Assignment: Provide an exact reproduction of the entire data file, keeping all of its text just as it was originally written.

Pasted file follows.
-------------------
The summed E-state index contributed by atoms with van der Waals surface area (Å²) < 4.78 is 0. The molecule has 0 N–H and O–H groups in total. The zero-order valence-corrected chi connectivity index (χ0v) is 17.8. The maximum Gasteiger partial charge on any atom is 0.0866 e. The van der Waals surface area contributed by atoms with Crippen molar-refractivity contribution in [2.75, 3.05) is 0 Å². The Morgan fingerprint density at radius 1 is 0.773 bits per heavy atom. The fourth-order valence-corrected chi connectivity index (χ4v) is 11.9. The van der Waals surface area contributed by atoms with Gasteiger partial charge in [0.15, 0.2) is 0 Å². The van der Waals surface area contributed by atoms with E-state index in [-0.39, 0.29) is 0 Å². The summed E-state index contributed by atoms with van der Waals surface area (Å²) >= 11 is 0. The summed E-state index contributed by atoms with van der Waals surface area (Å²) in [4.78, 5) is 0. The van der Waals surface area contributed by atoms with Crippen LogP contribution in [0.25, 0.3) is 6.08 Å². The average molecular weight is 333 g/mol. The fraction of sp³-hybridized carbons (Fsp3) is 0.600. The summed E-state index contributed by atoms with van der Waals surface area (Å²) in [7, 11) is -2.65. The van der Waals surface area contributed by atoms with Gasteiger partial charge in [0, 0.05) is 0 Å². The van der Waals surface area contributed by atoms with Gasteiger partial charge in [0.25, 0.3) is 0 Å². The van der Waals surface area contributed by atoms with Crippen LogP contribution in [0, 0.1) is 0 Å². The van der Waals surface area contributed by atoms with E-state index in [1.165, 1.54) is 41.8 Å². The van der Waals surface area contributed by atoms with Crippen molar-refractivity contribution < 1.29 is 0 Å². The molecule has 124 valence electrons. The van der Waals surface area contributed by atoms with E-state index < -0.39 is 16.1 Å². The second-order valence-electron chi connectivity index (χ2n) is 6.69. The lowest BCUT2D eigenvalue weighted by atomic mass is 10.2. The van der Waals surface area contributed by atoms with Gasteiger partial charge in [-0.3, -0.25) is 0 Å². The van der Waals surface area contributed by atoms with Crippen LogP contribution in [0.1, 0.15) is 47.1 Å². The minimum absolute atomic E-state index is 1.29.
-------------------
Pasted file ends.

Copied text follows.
The summed E-state index contributed by atoms with van der Waals surface area (Å²) < 4.78 is 0. The molecule has 0 N–H and O–H groups in total. The zero-order valence-corrected chi connectivity index (χ0v) is 17.8. The maximum Gasteiger partial charge on any atom is 0.0866 e. The van der Waals surface area contributed by atoms with Crippen molar-refractivity contribution in [2.75, 3.05) is 0 Å². The Morgan fingerprint density at radius 1 is 0.773 bits per heavy atom. The fourth-order valence-corrected chi connectivity index (χ4v) is 11.9. The van der Waals surface area contributed by atoms with Gasteiger partial charge in [0.15, 0.2) is 0 Å². The van der Waals surface area contributed by atoms with E-state index in [-0.39, 0.29) is 0 Å². The summed E-state index contributed by atoms with van der Waals surface area (Å²) >= 11 is 0. The summed E-state index contributed by atoms with van der Waals surface area (Å²) in [4.78, 5) is 0. The van der Waals surface area contributed by atoms with Crippen LogP contribution in [0.25, 0.3) is 6.08 Å². The average molecular weight is 333 g/mol. The fraction of sp³-hybridized carbons (Fsp3) is 0.600. The summed E-state index contributed by atoms with van der Waals surface area (Å²) in [7, 11) is -2.65. The van der Waals surface area contributed by atoms with Gasteiger partial charge in [0, 0.05) is 0 Å². The van der Waals surface area contributed by atoms with Gasteiger partial charge in [0.25, 0.3) is 0 Å². The van der Waals surface area contributed by atoms with Crippen LogP contribution in [0, 0.1) is 0 Å². The van der Waals surface area contributed by atoms with E-state index in [1.165, 1.54) is 41.8 Å². The van der Waals surface area contributed by atoms with Crippen molar-refractivity contribution < 1.29 is 0 Å². The molecule has 124 valence electrons. The van der Waals surface area contributed by atoms with E-state index < -0.39 is 16.1 Å². The second-order valence-electron chi connectivity index (χ2n) is 6.69. The lowest BCUT2D eigenvalue weighted by atomic mass is 10.2. The van der Waals surface area contributed by atoms with Gasteiger partial charge in [-0.3, -0.25) is 0 Å². The van der Waals surface area contributed by atoms with Crippen LogP contribution in [0.1, 0.15) is 47.1 Å². The minimum absolute atomic E-state index is 1.29.